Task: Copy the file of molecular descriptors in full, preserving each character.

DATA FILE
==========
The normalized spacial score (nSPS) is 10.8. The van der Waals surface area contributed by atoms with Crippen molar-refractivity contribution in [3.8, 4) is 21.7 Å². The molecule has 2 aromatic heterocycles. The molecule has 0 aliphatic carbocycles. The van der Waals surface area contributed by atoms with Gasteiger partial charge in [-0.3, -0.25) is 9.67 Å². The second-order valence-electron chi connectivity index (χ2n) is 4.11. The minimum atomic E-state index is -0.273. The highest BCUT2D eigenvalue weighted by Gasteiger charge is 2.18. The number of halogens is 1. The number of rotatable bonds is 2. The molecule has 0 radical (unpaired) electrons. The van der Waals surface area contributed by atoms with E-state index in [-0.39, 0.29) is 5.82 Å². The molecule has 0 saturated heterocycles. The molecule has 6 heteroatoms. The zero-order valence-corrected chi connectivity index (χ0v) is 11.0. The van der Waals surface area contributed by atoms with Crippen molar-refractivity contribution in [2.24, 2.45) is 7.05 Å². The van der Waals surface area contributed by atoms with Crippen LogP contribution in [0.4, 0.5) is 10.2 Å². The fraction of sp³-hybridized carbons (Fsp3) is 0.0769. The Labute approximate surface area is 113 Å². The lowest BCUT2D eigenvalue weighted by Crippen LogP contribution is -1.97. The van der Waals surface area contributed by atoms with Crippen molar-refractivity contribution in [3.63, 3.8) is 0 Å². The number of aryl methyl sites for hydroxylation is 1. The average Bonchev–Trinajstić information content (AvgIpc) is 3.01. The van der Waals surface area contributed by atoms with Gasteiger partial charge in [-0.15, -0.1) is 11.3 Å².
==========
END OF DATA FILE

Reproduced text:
The normalized spacial score (nSPS) is 10.8. The van der Waals surface area contributed by atoms with Crippen molar-refractivity contribution in [3.8, 4) is 21.7 Å². The molecule has 2 aromatic heterocycles. The molecule has 0 aliphatic carbocycles. The van der Waals surface area contributed by atoms with Gasteiger partial charge in [-0.3, -0.25) is 9.67 Å². The second-order valence-electron chi connectivity index (χ2n) is 4.11. The minimum atomic E-state index is -0.273. The highest BCUT2D eigenvalue weighted by Gasteiger charge is 2.18. The number of halogens is 1. The number of rotatable bonds is 2. The molecule has 0 radical (unpaired) electrons. The van der Waals surface area contributed by atoms with E-state index in [-0.39, 0.29) is 5.82 Å². The molecule has 0 saturated heterocycles. The molecule has 6 heteroatoms. The zero-order valence-corrected chi connectivity index (χ0v) is 11.0. The van der Waals surface area contributed by atoms with Crippen molar-refractivity contribution in [2.24, 2.45) is 7.05 Å². The van der Waals surface area contributed by atoms with Crippen LogP contribution in [0.4, 0.5) is 10.2 Å². The fraction of sp³-hybridized carbons (Fsp3) is 0.0769. The Labute approximate surface area is 113 Å². The lowest BCUT2D eigenvalue weighted by Crippen LogP contribution is -1.97. The van der Waals surface area contributed by atoms with Crippen molar-refractivity contribution in [3.63, 3.8) is 0 Å². The number of aryl methyl sites for hydroxylation is 1. The average Bonchev–Trinajstić information content (AvgIpc) is 3.01. The van der Waals surface area contributed by atoms with Gasteiger partial charge in [-0.15, -0.1) is 11.3 Å².